Foresight is about more than obtaining liability protection in the form of insurance. It’s about reducing risk.
A contractor should do everything possible to reduce the chance of a claim, says Chambers. What does she recommend?
“First, have as much as possible covered in the contract before the customer signs for service,” says Chambers. “Cover things like not being responsible for items left out by the customer, cars left in the driveway, people or pets that wander into your cleaning area while work is in progress, etc.”
In addition to limits of responsibility in the contract, be sure to fully understand the layout of the premises before beginning a job. Surprises of any sort at a jobsite usually are tied to an increased risk.
“Walk the job with the customer before cleaning or during the quote,” says Chambers. “Point out areas where the customer might come back after cleaning claiming damage, such as oxidation of siding or gutters; chipping paint; failing sealers; unsafe outside outlets, switches, or light fixtures; etc.”
Even on residential jobs—and perhaps especially on such jobs—use signage and warning tape to keep passersby at a safe distance. Emphasize to property owners that safety depends upon everyone—adults, children, and pets—respecting the perimeter established.
To some extent, the structure of a business can afford protection to individuals in the business if there is a liability claim. It’s a tricky area, and the attorney thoroughly advised about the nature and scope of the business will be the source of the most precise information.
Many a contractor began as a sole proprietor. For a contractor that does not register as any other kind of legal entity, sole proprietorship is the default category.
In the business lexicon, a sole proprietorship is not recognized as a separate business entity. Business assets and liabilities and personal assets and liabilities are not separated.
Because it’s difficult to raise capital or borrow money from a bank, most contractors who make a sort of test run of the market as a sole proprietor change structures when they meet success. A sole proprietorship can be risky because debts and obligations incurred by the business can become the personal responsibility of the owner.
Many contractors move to a limited liability company (LLC) structure as soon as it becomes clear they will make a go of their enterprise. The LLC provides protection of personal assets, such as home, car, and savings (most of the time) if there are lawsuits.
The varied types of business structure include partnerships, corporations, and nonprofits. And there are subcategories of each. Liability and taxes differ for each type. In the realm of liability protection, it is important to know whether a particular structure confers advantages (reduces exposure) or whether a structure leaves an owner more vulnerable (increases exposure). Then, insure accordingly.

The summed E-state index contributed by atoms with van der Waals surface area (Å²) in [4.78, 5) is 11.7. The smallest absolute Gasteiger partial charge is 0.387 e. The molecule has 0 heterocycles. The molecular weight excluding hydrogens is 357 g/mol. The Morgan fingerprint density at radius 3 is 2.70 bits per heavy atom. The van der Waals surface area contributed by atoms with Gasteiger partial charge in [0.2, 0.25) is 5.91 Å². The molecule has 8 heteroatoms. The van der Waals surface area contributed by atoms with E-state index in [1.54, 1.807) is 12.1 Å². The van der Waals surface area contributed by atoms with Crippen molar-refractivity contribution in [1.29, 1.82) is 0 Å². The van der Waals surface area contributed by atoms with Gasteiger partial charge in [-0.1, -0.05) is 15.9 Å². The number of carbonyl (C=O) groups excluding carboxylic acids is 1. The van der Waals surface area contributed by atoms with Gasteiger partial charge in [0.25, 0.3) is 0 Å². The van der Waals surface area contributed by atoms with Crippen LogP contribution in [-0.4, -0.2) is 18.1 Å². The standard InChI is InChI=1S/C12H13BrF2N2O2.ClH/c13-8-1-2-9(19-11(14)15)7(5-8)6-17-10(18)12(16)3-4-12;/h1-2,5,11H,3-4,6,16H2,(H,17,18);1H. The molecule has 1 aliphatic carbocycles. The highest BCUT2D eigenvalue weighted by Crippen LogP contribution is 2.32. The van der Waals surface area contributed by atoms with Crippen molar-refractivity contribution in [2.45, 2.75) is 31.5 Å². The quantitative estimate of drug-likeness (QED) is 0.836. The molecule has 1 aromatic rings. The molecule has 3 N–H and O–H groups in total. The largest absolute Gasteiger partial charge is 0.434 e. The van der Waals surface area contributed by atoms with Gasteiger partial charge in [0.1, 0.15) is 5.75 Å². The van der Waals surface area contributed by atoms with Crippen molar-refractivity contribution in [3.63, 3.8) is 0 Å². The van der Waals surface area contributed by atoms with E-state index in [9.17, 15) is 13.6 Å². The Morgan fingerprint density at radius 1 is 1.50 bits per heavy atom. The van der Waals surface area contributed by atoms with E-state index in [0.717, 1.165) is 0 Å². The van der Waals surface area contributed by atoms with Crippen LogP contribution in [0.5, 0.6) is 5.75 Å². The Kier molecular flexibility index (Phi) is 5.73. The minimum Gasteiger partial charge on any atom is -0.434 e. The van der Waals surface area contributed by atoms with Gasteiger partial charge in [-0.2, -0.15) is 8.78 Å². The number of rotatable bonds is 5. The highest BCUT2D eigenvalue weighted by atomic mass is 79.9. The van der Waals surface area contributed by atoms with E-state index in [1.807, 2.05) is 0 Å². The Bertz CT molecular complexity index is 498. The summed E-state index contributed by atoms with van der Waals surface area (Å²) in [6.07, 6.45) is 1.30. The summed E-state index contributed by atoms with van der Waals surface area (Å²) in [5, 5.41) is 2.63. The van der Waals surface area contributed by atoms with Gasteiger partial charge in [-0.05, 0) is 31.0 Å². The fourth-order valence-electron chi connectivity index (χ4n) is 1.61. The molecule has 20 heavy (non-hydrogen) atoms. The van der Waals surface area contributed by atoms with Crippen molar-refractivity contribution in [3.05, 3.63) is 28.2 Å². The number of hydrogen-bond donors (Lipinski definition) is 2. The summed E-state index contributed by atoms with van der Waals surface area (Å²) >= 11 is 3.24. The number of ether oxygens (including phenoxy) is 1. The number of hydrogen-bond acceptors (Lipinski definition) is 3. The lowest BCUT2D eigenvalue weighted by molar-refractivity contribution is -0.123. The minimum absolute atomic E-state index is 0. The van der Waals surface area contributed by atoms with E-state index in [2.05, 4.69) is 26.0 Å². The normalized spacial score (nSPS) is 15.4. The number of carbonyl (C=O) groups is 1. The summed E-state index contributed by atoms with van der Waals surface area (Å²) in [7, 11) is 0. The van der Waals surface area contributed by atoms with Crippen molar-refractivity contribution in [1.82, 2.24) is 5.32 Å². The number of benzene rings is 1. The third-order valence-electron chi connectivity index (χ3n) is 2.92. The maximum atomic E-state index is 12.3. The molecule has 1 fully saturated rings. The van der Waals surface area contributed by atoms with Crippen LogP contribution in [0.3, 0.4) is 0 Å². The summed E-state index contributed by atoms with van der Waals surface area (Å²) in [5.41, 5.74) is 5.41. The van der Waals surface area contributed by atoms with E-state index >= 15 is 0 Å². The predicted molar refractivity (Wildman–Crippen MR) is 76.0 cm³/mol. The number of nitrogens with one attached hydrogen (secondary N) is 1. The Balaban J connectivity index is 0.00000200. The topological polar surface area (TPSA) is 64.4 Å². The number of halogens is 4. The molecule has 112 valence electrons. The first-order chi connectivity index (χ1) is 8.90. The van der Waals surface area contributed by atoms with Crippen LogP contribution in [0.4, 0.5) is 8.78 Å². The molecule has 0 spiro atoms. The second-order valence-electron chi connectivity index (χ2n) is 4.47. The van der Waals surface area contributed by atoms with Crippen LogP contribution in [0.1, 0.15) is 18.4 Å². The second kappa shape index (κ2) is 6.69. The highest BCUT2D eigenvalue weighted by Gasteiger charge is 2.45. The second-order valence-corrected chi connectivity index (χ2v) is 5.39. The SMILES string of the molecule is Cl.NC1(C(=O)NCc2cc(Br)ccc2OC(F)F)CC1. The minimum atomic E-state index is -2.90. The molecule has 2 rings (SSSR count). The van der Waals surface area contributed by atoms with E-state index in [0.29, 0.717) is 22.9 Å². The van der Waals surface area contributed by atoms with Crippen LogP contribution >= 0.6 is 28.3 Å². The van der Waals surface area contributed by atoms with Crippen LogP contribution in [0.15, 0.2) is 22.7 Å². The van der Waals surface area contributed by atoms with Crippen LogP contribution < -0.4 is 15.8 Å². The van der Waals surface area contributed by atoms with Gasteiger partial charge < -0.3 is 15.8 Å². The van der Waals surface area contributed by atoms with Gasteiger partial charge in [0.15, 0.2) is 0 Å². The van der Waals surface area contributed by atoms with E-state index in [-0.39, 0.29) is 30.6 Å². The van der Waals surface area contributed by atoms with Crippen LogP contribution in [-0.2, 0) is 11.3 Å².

[Readers new to the industry and still weighing business structure will benefit from the two-part article “Which Structure Is Best for My Business?” (December 2014 and February 2015 Cleaner Times) by Beth Borrego.]
Clarity on the type of structure enables a serious assessment of liability protection requirements. (Note: When considering the parameters of a business structure, take full account, which includes state-level expectations/requirements that might be in addition to federal ones.)
The U.S. Small Business Administration (SBA.gov) offers guidance on types of insurance required according to business structure, but even the SBA strongly advises consulting with insurance agents to determine/verify needs.
Here’s the short list of what the SBA recommends: general liability insurance for any business; product liability insurance for manufacturers, wholesalers, distributors, and retailers; personal liability insurance for entities that provide customer service; and commercial property insurance for property and physical assets. (See https://www.sba.gov/business-guide/launch-your-business/get-business-insurance.)
SBA also recommends four steps on the path to purchasing insurance. One, assess risks. Two, find a reputable agent. Three, shop around. Four, reassess risks annually.
Steps two and three merit a bit more consideration. A reputable agent may be one who works regularly with businesses of the same type or has a special tie to the industry, as the Joseph D. Walters Agency. Absent a special tie, however, an agent who strives by asking questions to get a full understanding of the business
is a must.
As for shopping around, some states exert rigid control over pricing of coverage options in policies. Even so, the shopping is a good way to find a good working-relationship fit with an insurer.